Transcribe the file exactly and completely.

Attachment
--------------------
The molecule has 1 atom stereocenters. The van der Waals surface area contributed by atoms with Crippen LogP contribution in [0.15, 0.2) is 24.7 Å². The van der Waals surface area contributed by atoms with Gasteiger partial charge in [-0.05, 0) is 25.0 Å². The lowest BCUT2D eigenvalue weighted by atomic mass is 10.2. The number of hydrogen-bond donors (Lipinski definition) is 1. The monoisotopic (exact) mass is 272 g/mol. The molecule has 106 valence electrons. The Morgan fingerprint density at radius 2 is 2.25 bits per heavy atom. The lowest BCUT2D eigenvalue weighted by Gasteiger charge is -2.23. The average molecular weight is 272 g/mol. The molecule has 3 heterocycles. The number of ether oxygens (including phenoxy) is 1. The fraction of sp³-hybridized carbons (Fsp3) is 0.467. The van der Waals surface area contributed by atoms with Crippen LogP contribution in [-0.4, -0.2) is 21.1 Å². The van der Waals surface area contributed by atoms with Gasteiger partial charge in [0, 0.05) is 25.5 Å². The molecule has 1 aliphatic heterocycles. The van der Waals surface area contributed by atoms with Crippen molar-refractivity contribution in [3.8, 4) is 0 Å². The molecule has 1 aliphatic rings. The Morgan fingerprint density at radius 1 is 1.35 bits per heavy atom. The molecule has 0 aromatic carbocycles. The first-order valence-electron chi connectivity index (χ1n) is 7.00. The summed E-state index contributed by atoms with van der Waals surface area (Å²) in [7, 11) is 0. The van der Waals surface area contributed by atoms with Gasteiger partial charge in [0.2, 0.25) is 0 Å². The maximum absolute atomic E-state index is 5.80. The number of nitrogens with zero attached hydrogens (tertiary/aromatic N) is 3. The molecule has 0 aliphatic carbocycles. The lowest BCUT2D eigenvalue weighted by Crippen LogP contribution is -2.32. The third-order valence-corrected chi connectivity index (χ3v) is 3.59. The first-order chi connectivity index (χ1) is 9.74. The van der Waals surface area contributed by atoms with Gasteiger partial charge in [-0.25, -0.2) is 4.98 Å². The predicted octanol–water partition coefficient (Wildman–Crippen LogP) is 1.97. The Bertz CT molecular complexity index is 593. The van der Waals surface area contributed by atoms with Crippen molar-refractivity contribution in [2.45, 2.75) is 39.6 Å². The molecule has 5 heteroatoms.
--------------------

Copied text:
The molecule has 1 atom stereocenters. The van der Waals surface area contributed by atoms with Crippen LogP contribution in [0.15, 0.2) is 24.7 Å². The van der Waals surface area contributed by atoms with Gasteiger partial charge in [-0.05, 0) is 25.0 Å². The lowest BCUT2D eigenvalue weighted by atomic mass is 10.2. The number of hydrogen-bond donors (Lipinski definition) is 1. The monoisotopic (exact) mass is 272 g/mol. The molecule has 106 valence electrons. The Morgan fingerprint density at radius 2 is 2.25 bits per heavy atom. The lowest BCUT2D eigenvalue weighted by Gasteiger charge is -2.23. The average molecular weight is 272 g/mol. The molecule has 3 heterocycles. The number of ether oxygens (including phenoxy) is 1. The fraction of sp³-hybridized carbons (Fsp3) is 0.467. The van der Waals surface area contributed by atoms with Crippen LogP contribution in [-0.4, -0.2) is 21.1 Å². The van der Waals surface area contributed by atoms with Gasteiger partial charge in [0, 0.05) is 25.5 Å². The molecule has 1 aliphatic heterocycles. The van der Waals surface area contributed by atoms with Crippen molar-refractivity contribution in [3.8, 4) is 0 Å². The molecule has 1 aliphatic rings. The Morgan fingerprint density at radius 1 is 1.35 bits per heavy atom. The molecule has 0 aromatic carbocycles. The first-order valence-electron chi connectivity index (χ1n) is 7.00. The summed E-state index contributed by atoms with van der Waals surface area (Å²) in [7, 11) is 0. The van der Waals surface area contributed by atoms with Gasteiger partial charge in [0.2, 0.25) is 0 Å². The maximum absolute atomic E-state index is 5.80. The number of nitrogens with zero attached hydrogens (tertiary/aromatic N) is 3. The molecule has 0 aliphatic carbocycles. The lowest BCUT2D eigenvalue weighted by Crippen LogP contribution is -2.32. The third-order valence-corrected chi connectivity index (χ3v) is 3.59. The first-order chi connectivity index (χ1) is 9.74. The van der Waals surface area contributed by atoms with Gasteiger partial charge in [-0.25, -0.2) is 4.98 Å². The predicted octanol–water partition coefficient (Wildman–Crippen LogP) is 1.97. The Bertz CT molecular complexity index is 593. The van der Waals surface area contributed by atoms with Crippen molar-refractivity contribution in [2.45, 2.75) is 39.6 Å². The molecule has 5 heteroatoms.